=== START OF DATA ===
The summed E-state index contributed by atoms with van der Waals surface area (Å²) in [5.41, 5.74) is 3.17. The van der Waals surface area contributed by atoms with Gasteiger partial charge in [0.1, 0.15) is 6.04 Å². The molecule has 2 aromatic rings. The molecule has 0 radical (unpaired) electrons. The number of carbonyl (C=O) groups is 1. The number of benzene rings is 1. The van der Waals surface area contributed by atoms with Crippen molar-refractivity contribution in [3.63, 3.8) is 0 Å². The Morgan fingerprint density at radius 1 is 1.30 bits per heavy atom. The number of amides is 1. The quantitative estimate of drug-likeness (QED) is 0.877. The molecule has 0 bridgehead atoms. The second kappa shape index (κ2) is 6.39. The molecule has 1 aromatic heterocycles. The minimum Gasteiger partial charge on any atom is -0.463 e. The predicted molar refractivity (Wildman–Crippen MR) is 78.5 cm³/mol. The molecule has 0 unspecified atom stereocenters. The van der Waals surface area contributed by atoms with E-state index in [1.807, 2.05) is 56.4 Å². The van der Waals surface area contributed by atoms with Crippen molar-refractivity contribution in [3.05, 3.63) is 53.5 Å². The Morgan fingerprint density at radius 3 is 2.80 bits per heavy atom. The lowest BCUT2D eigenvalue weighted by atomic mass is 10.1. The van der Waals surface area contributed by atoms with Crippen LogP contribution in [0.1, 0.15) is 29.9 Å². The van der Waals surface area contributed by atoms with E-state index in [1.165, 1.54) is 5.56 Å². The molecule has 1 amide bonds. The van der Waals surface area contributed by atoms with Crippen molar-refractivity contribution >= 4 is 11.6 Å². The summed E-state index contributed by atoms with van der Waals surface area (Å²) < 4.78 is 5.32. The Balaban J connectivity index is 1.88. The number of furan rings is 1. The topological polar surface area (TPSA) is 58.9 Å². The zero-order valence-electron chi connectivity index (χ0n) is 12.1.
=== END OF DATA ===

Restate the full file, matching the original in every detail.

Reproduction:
The summed E-state index contributed by atoms with van der Waals surface area (Å²) in [5.41, 5.74) is 3.17. The van der Waals surface area contributed by atoms with Gasteiger partial charge in [0.1, 0.15) is 6.04 Å². The molecule has 2 aromatic rings. The molecule has 0 radical (unpaired) electrons. The number of carbonyl (C=O) groups is 1. The number of benzene rings is 1. The van der Waals surface area contributed by atoms with Crippen molar-refractivity contribution in [3.63, 3.8) is 0 Å². The Morgan fingerprint density at radius 1 is 1.30 bits per heavy atom. The number of amides is 1. The quantitative estimate of drug-likeness (QED) is 0.877. The molecule has 0 bridgehead atoms. The second kappa shape index (κ2) is 6.39. The molecule has 1 aromatic heterocycles. The minimum Gasteiger partial charge on any atom is -0.463 e. The predicted molar refractivity (Wildman–Crippen MR) is 78.5 cm³/mol. The molecule has 0 unspecified atom stereocenters. The van der Waals surface area contributed by atoms with E-state index in [1.807, 2.05) is 56.4 Å². The van der Waals surface area contributed by atoms with Crippen molar-refractivity contribution in [3.05, 3.63) is 53.5 Å². The Morgan fingerprint density at radius 3 is 2.80 bits per heavy atom. The lowest BCUT2D eigenvalue weighted by atomic mass is 10.1. The van der Waals surface area contributed by atoms with Crippen LogP contribution in [0.1, 0.15) is 29.9 Å². The van der Waals surface area contributed by atoms with E-state index in [1.165, 1.54) is 5.56 Å². The molecule has 1 amide bonds. The van der Waals surface area contributed by atoms with Crippen molar-refractivity contribution >= 4 is 11.6 Å². The summed E-state index contributed by atoms with van der Waals surface area (Å²) < 4.78 is 5.32. The Balaban J connectivity index is 1.88. The number of furan rings is 1. The topological polar surface area (TPSA) is 58.9 Å². The zero-order valence-electron chi connectivity index (χ0n) is 12.1.